Pakistan suffered a heatwave with temperatures exceeding a blistering 50°C in May before monsoons flooded the country with three times the normal amount of precipitation, affecting one-third of its territory and 33 million of its people.
The insurance sector must step up
Sadly, much of the world’s population lacks a safety net to catch them when the roof falls in, and the floor gives way.
According to Munich Re, insurance penetration is less than 10% in the developing world, meaning people are left without the financial help they need to get back on their feet after losing everything.
Indeed, even in places where coverage is more common, the sheer scale and frequency of disasters have left insurance companies struggling to keep up.
Four months on from the hailstone deluge which decimated 97% of buildings in one Dordogne town – and with winter right around the corner – people are still waiting for claims approval and damage repairs.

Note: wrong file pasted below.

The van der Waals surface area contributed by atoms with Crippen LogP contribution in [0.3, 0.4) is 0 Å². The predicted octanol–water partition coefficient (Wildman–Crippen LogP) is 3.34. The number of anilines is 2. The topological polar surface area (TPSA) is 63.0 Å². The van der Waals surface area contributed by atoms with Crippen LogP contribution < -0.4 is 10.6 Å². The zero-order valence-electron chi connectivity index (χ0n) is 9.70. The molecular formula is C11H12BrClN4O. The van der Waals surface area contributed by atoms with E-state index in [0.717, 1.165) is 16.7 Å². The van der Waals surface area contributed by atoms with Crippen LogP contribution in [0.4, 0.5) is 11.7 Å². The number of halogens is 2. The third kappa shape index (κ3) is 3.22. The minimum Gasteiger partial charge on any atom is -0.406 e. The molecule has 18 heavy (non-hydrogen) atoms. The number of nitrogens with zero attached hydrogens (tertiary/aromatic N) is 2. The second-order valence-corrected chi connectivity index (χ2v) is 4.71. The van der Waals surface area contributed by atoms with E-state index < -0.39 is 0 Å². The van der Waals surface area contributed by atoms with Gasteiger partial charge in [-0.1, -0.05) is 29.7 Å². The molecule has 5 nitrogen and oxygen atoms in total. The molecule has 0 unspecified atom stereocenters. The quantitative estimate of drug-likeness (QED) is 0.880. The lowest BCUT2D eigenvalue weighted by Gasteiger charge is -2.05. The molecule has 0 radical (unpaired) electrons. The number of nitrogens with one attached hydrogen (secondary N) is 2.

Given the urgency of the situation created by increasingly frequent and costly natural disasters, as well as inadequate existing infrastructure, the insurance sector is increasingly looking to the rapidly growing Insurtech field to pick up the slack.
IoT changing the game
Insurance companies can slash response and processing times with IoT while bolstering disaster monitoring services.
The number of IoT devices exceeded 13 billion in 2021 and is expected to more than double to 27 billion by 2025, with sensors offering insurers faster and more accurate data than ever before.
In the UK, FloodFlash has pioneered a network of home sensors to remotely detect flooding incidents and pay out claims within 24 hours of the damage occurring.
While Generali GC&C has partnered with flood alert company Previsico to pre-emptively predict the time and depth of potential events up to 48 hours in advance.
Moreover, IoT devices can help root out bogus claims more easily and effectively, allowing for the devotion of time and resources to the most affected individuals and communities.
IoT-connected drones provide aerial intelligence and add significant value to an insurance company’s arsenal.